I very nearly made it through parenthood without ever setting foot in an American Girl Doll store. My mother took my oldest daughter when she was 5 or 6, indulging her with a tea-party lunch and matching blue silk pajamas for her and her new doll Jessie, or whatever its name was. My son has always been a boy’s boy, and would only touch an American Girl doll as a prelude to riddling it with Airsoft pellets. So I figured I was safe: my baby, now 8, is a hardcore tomboy, who eschews all pink and scoffs at such girly staples as Barbie and Brownies. But then, without warning, her head spun around like Linda Blair’s in The Exorcist, and the demon that took up residence in her body demanded an American Girl doll.
I try hard not to typecast my children, and am generally pleased when they break out of their established family “roles”–as I was when my rock-climbing warrior boy developed a knack for poetry, or when his serious, kind-hearted older sister revealed an acid-tongued and occasionally foul-mouthed sense of humor. But the free-spirited little jock suddenly embracing doll play? It was too much.
Nevertheless, I did an excellent job of hiding my shock and horror. “Oh… really?” I replied when she professed her desire for a doll. “Well, your birthday is in July. Maybe someone”–read Grandma–“will get you one then.” She pointed out that she had nearly $600 of accumulated birthday and holiday money sitting in her “Bank of Dad” account. So I did what any self-respecting parent faced with an unpalatable request would do: passed the buck to my husband. He was so convinced that she didn’t really want a doll that he told her to wait two weeks, and if she still felt the same way, we could talk about it again.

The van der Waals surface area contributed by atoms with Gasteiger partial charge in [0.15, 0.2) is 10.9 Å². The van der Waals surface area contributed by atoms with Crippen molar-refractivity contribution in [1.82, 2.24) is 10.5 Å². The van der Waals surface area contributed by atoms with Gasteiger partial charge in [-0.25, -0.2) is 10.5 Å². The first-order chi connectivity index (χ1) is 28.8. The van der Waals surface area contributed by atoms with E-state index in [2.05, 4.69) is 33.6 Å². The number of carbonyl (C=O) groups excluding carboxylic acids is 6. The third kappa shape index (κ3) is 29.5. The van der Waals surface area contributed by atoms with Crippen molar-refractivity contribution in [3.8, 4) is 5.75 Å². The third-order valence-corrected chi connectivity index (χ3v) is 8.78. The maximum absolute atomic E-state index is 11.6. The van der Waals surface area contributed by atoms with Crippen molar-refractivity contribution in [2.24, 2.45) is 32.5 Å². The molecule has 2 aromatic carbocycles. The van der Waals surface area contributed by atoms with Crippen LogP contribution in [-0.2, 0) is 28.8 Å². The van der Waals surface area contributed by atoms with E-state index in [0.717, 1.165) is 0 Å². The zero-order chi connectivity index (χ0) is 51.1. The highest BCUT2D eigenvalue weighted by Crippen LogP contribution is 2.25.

She rode out the probation period with uncharacteristic patience, then cheerfully reintroduced the proposition, which is how I found myself in that alternate pink and red universe known as the American Girl doll store. Even my daughter looked shell-shocked by the scene, and I saw her waver. But she took a deep breath, barreled past the Bitty Baby section, and charged up the escalator to find the doll that most resembled her. I was experiencing that uncomfortable sense of dislocation I have felt before in such places as a Farm & Fleet store in central Illinois or the designer couture floors at Barneys New York, when I suddenly realize that people actually shop here.
The hair salon was by far the most crowded section of the store, more mobbed than the “bistro” or the overflowing rack of doll-sized spectacles that would put Lenscrafter to shame. Girls crowded around a chart featuring nearly 100 different hairstyles they could choose for their dolls, including a double-decker ponytail or a fishtail braid for $20–more than I pay to get my daughter’s hair trimmed at Supercuts, I might point out. (For $14, the doll can have her ears pierced as well.) Smiling stylists stood behind a counter bearing five little pink barber chairs, all deeply engrossed in brushing, combing, twisting, braiding, and smoothing the hair of their plastic customers.
I started to feel a little dizzy–why was everyone acting like this was normal? where was my species?–and temporarily lost track of my daughter. Luckily, she was wearing her typical weekday outfit: pajama bottoms, a hoodie, Old Navy “Uggs” and a ski hat, so she was easy to spot amid all the plaid skirts and headbands. After a lot of hunting and dithering, she ended up shelling out $200 of her own money for a red-headed doll–which she named Kate–plus a softball uniform and a scuba-diving set. And as we walked back past the hair salon, she looked up at all the side-swept ponytails and made a face. “Weird,” she said. I couldn’t have loved her more.